The CCDB has none of that, and it has a much smaller shaft than even the "equivalent" shim-only shocks (Vivid, BOS, Roco). Thus the correct spring rate for the CC will be at most the same as those shocks, and actually slightly lower to get a similar wheel rate.

As a rough guide, for a CCDB I'd run a 50lb higher rate coming from an RC4/5th/Swinger at correct sag, and a 25lb higher rate coming from a Vivid/BOS/Roco at correct sag. Those numbers won't be exact, but coil spring rates can only be so accurate anyway.
So in stupid terms, the DB has a smaller diameter shaft than other shocks, particular the Roco. I knew about the larger than normal shaft of the RC4. That's good to know about the DB, thanks.
 

jrewing

Monkey
Aug 22, 2010
347
247
Maydena Oz
my ccdb 400 pd spring was progressive when tested..

Also the 3 ti springs ive had never were as stated on the spring..

I went up roughly 25lb a while back on my ccdb and found it better
 

tabletop84

Monkey
Nov 12, 2011
891
15
I think they are very much incorrect in grouping that shock with the CVT/SPV shocks - they are entirely different animals. The CVT shocks have platform valving, larger shafts, higher chamber pressure, and position sensitive compression damping - all of which point to a lower spring rate.

The CCDB has none of that, and it has a much smaller shaft than even the "equivalent" shim-only shocks (Vivid, BOS, Roco). Thus the correct spring rate for the CC will be at most the same as those shocks, and actually slightly lower to get a similar wheel rate.

As a rough guide, for a CCDB I'd run a 50lb higher rate coming from an RC4/5th/Swinger at correct sag, and a 25lb higher rate coming from a Vivid/BOS/Roco at correct sag. Those numbers won't be exact, but coil spring rates can only be so accurate anyway.
I have ordered a yt industries tues ltd. and they provided a chart were you could choose the corredt spring-rate by ready-to-ride rider-weight and the numbers were almost identical to the tf-tuned-calculator. Let's hope my spring is not too soft.
 

Greg

Chimp
Apr 27, 2011
22
0
Norway
Don't use tf-tuned calculator for CCDB. I have CCDB on my Intense Uzzi Vp with Ti spring(DSP) and calculated spring rate would give me to much sag. And if i'm not wrong, Ti springs are quite accurate.
 

tabletop84

Monkey
Nov 12, 2011
891
15
Aw **** if yt industries used the calculator for their spring-rate-chart there will be a few hundred people with way too soft springs in april, including me :(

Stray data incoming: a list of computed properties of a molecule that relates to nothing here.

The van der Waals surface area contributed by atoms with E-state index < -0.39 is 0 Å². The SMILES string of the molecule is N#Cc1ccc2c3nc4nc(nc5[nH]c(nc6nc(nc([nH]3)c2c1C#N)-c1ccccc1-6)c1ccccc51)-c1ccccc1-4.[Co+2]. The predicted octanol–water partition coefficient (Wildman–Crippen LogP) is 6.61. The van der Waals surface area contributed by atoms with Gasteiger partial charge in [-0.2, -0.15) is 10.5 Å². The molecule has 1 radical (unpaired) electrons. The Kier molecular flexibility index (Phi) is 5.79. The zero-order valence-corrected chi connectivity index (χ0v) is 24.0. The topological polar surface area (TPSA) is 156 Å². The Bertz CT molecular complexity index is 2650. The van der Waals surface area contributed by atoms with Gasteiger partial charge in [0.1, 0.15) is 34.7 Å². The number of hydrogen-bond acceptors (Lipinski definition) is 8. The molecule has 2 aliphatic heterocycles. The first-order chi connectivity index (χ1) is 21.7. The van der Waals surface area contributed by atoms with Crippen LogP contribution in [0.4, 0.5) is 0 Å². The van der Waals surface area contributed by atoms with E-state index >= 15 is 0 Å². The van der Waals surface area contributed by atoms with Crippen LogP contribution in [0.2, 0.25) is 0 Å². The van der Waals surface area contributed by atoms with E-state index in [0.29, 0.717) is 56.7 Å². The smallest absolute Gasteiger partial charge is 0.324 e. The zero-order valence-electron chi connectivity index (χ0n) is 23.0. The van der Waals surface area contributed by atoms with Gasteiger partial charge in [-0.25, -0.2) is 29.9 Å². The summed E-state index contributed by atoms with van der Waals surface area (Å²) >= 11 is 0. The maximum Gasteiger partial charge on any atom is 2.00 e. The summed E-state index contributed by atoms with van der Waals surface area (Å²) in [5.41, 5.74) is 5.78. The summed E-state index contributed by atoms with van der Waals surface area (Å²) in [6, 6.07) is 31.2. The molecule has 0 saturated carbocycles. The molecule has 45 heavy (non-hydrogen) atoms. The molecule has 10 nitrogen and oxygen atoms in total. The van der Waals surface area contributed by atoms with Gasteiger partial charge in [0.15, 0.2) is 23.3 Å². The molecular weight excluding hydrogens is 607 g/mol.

bizutch

Delicate CUSTOM flower
Dec 11, 2001
15,929
24
Over your shoulder whispering
CCDB tends to use a softer spring than Fox and you need to learn to dial in the dampers to do the rest.

Not once have I ever had Cane Creek recommend a higher spring rate.

Ian, you're old school and not a douche. You've been around long enough to know what's what, but I REALLY think you need to talk to Malcolm about your spring setup and tuning options.

Your setup sounds like you're just relying on the spring to do the work and not letting the DB do the job.

My 2 cents. Cash 'em in. ;)
 

Pslide

Turbo Monkey
CCDB tends to use a softer spring than Fox and you need to learn to dial in the dampers to do the rest.

Not once have I ever had Cane Creek recommend a higher spring rate.

Ian, you're old school and not a douche. You've been around long enough to know what's what, but I REALLY think you need to talk to Malcolm about your spring setup and tuning options.

Your setup sounds like you're just relying on the spring to do the work and not letting the DB do the job.

My 2 cents. Cash 'em in. ;)
In my experience, CC recommends a pretty highly damped setup. With a lot of LS damping you can get away with a slightly softer spring (although still 50 lbs up from Fox RC4 in my experience). And yeah, it can feel pretty amazing...BUT, it's not to everyone's taste. I think a lot of us prefer a lively bike underneath, which we can get by backing off on CC recommended settings. The CCDB is such a fine damper than you can run a pretty stiff spring and still get good small bump absorption (to a degree). With a firmer spring, you can get a really lively ride and a bike that rides higher in its travel, dialing in just enough damping to suit.